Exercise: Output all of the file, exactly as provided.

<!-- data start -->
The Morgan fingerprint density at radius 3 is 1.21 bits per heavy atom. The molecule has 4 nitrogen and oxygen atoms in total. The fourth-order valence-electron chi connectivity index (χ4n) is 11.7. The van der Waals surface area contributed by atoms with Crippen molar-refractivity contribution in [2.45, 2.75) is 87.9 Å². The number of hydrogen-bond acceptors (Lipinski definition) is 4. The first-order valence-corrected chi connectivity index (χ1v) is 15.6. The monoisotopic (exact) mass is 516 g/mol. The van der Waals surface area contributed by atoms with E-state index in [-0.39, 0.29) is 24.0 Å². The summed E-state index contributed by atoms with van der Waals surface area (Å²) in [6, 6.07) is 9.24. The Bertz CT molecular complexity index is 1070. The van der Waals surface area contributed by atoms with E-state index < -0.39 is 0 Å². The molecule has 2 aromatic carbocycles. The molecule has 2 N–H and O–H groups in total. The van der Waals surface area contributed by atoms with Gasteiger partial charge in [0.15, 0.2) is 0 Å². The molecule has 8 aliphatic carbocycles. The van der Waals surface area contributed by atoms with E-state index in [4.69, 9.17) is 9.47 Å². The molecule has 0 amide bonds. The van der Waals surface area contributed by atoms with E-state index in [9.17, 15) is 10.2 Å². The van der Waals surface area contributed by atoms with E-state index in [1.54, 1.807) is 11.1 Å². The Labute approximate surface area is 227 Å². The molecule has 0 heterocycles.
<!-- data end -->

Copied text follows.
The Morgan fingerprint density at radius 3 is 1.21 bits per heavy atom. The molecule has 4 nitrogen and oxygen atoms in total. The fourth-order valence-electron chi connectivity index (χ4n) is 11.7. The van der Waals surface area contributed by atoms with Crippen molar-refractivity contribution in [2.45, 2.75) is 87.9 Å². The number of hydrogen-bond acceptors (Lipinski definition) is 4. The first-order valence-corrected chi connectivity index (χ1v) is 15.6. The monoisotopic (exact) mass is 516 g/mol. The van der Waals surface area contributed by atoms with E-state index in [-0.39, 0.29) is 24.0 Å². The summed E-state index contributed by atoms with van der Waals surface area (Å²) in [6, 6.07) is 9.24. The Bertz CT molecular complexity index is 1070. The van der Waals surface area contributed by atoms with E-state index < -0.39 is 0 Å². The molecule has 2 aromatic carbocycles. The molecule has 2 N–H and O–H groups in total. The van der Waals surface area contributed by atoms with Gasteiger partial charge in [0.15, 0.2) is 0 Å². The molecule has 8 aliphatic carbocycles. The van der Waals surface area contributed by atoms with E-state index in [4.69, 9.17) is 9.47 Å². The molecule has 0 amide bonds. The van der Waals surface area contributed by atoms with E-state index in [9.17, 15) is 10.2 Å². The van der Waals surface area contributed by atoms with E-state index in [1.54, 1.807) is 11.1 Å². The Labute approximate surface area is 227 Å². The molecule has 0 heterocycles.